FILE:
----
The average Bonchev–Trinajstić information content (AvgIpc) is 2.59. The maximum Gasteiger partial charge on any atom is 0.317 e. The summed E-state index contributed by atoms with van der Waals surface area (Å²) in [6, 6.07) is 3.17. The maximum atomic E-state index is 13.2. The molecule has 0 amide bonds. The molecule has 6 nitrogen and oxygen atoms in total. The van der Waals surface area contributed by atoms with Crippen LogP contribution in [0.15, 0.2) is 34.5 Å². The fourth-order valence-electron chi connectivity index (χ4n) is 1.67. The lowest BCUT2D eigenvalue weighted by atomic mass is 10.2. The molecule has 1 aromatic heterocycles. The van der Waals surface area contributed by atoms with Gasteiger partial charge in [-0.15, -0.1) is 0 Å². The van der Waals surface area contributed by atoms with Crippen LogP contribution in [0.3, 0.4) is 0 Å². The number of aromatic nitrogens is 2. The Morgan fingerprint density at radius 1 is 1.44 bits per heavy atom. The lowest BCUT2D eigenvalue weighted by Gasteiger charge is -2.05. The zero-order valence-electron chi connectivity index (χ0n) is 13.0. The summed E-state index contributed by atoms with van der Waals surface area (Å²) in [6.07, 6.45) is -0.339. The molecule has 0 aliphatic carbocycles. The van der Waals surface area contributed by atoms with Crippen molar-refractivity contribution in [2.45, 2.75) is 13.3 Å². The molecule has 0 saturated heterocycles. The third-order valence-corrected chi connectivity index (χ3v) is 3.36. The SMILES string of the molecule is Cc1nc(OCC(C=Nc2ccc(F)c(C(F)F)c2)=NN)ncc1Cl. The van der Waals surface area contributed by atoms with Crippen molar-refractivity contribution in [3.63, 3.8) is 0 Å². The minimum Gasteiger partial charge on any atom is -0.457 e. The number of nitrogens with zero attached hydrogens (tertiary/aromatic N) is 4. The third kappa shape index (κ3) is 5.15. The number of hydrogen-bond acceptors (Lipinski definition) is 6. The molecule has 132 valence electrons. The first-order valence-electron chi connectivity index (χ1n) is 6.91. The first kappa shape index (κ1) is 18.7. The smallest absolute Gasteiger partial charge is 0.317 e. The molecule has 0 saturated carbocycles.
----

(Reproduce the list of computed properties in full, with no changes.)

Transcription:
The average Bonchev–Trinajstić information content (AvgIpc) is 2.59. The maximum Gasteiger partial charge on any atom is 0.317 e. The summed E-state index contributed by atoms with van der Waals surface area (Å²) in [6, 6.07) is 3.17. The maximum atomic E-state index is 13.2. The molecule has 0 amide bonds. The molecule has 6 nitrogen and oxygen atoms in total. The van der Waals surface area contributed by atoms with Crippen LogP contribution in [0.15, 0.2) is 34.5 Å². The fourth-order valence-electron chi connectivity index (χ4n) is 1.67. The lowest BCUT2D eigenvalue weighted by atomic mass is 10.2. The molecule has 1 aromatic heterocycles. The van der Waals surface area contributed by atoms with Gasteiger partial charge in [-0.15, -0.1) is 0 Å². The van der Waals surface area contributed by atoms with Crippen LogP contribution in [0.3, 0.4) is 0 Å². The number of aromatic nitrogens is 2. The Morgan fingerprint density at radius 1 is 1.44 bits per heavy atom. The lowest BCUT2D eigenvalue weighted by Gasteiger charge is -2.05. The zero-order valence-electron chi connectivity index (χ0n) is 13.0. The summed E-state index contributed by atoms with van der Waals surface area (Å²) in [6.07, 6.45) is -0.339. The molecule has 0 aliphatic carbocycles. The van der Waals surface area contributed by atoms with Crippen molar-refractivity contribution in [2.45, 2.75) is 13.3 Å². The molecule has 0 saturated heterocycles. The third-order valence-corrected chi connectivity index (χ3v) is 3.36. The SMILES string of the molecule is Cc1nc(OCC(C=Nc2ccc(F)c(C(F)F)c2)=NN)ncc1Cl. The van der Waals surface area contributed by atoms with Crippen molar-refractivity contribution in [3.63, 3.8) is 0 Å². The minimum Gasteiger partial charge on any atom is -0.457 e. The number of nitrogens with zero attached hydrogens (tertiary/aromatic N) is 4. The third kappa shape index (κ3) is 5.15. The number of hydrogen-bond acceptors (Lipinski definition) is 6. The molecule has 132 valence electrons. The first-order valence-electron chi connectivity index (χ1n) is 6.91. The first kappa shape index (κ1) is 18.7. The smallest absolute Gasteiger partial charge is 0.317 e. The molecule has 0 saturated carbocycles.